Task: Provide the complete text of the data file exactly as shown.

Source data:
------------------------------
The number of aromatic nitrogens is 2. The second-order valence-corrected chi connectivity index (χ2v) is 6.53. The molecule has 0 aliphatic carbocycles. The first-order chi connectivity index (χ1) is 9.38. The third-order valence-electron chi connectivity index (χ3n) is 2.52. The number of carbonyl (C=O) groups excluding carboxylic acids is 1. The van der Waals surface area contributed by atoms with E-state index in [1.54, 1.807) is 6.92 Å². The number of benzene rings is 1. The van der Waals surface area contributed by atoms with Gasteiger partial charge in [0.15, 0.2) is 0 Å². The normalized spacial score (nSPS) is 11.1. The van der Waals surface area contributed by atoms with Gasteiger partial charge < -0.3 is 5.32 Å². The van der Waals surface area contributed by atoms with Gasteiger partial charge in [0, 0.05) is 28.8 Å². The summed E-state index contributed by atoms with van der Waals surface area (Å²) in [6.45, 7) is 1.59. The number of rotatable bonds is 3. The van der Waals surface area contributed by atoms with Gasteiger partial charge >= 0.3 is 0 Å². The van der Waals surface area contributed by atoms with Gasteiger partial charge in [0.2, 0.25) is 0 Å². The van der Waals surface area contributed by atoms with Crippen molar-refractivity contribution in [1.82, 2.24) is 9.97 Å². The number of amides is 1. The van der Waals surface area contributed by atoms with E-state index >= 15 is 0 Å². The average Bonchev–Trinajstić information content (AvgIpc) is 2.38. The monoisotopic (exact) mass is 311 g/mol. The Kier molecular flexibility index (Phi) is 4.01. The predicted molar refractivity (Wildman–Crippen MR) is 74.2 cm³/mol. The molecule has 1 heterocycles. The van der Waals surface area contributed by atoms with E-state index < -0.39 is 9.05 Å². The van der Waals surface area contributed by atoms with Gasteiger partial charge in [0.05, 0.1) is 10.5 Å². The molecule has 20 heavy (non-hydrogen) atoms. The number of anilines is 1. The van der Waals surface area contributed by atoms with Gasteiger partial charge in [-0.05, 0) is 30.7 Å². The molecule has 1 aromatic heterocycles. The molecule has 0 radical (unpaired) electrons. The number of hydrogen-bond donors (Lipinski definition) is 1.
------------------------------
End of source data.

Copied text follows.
The number of aromatic nitrogens is 2. The second-order valence-corrected chi connectivity index (χ2v) is 6.53. The molecule has 0 aliphatic carbocycles. The first-order chi connectivity index (χ1) is 9.38. The third-order valence-electron chi connectivity index (χ3n) is 2.52. The number of carbonyl (C=O) groups excluding carboxylic acids is 1. The van der Waals surface area contributed by atoms with E-state index in [1.54, 1.807) is 6.92 Å². The number of benzene rings is 1. The van der Waals surface area contributed by atoms with Gasteiger partial charge in [0.15, 0.2) is 0 Å². The normalized spacial score (nSPS) is 11.1. The van der Waals surface area contributed by atoms with Gasteiger partial charge < -0.3 is 5.32 Å². The van der Waals surface area contributed by atoms with Gasteiger partial charge in [0, 0.05) is 28.8 Å². The summed E-state index contributed by atoms with van der Waals surface area (Å²) in [6.45, 7) is 1.59. The number of rotatable bonds is 3. The van der Waals surface area contributed by atoms with Gasteiger partial charge >= 0.3 is 0 Å². The van der Waals surface area contributed by atoms with Gasteiger partial charge in [0.2, 0.25) is 0 Å². The van der Waals surface area contributed by atoms with Crippen molar-refractivity contribution in [1.82, 2.24) is 9.97 Å². The number of amides is 1. The van der Waals surface area contributed by atoms with E-state index >= 15 is 0 Å². The average Bonchev–Trinajstić information content (AvgIpc) is 2.38. The monoisotopic (exact) mass is 311 g/mol. The Kier molecular flexibility index (Phi) is 4.01. The predicted molar refractivity (Wildman–Crippen MR) is 74.2 cm³/mol. The molecule has 1 heterocycles. The van der Waals surface area contributed by atoms with E-state index < -0.39 is 9.05 Å². The van der Waals surface area contributed by atoms with Gasteiger partial charge in [0.05, 0.1) is 10.5 Å². The molecule has 20 heavy (non-hydrogen) atoms. The number of anilines is 1. The van der Waals surface area contributed by atoms with Gasteiger partial charge in [-0.05, 0) is 30.7 Å². The molecule has 1 aromatic heterocycles. The molecule has 0 radical (unpaired) electrons. The number of hydrogen-bond donors (Lipinski definition) is 1.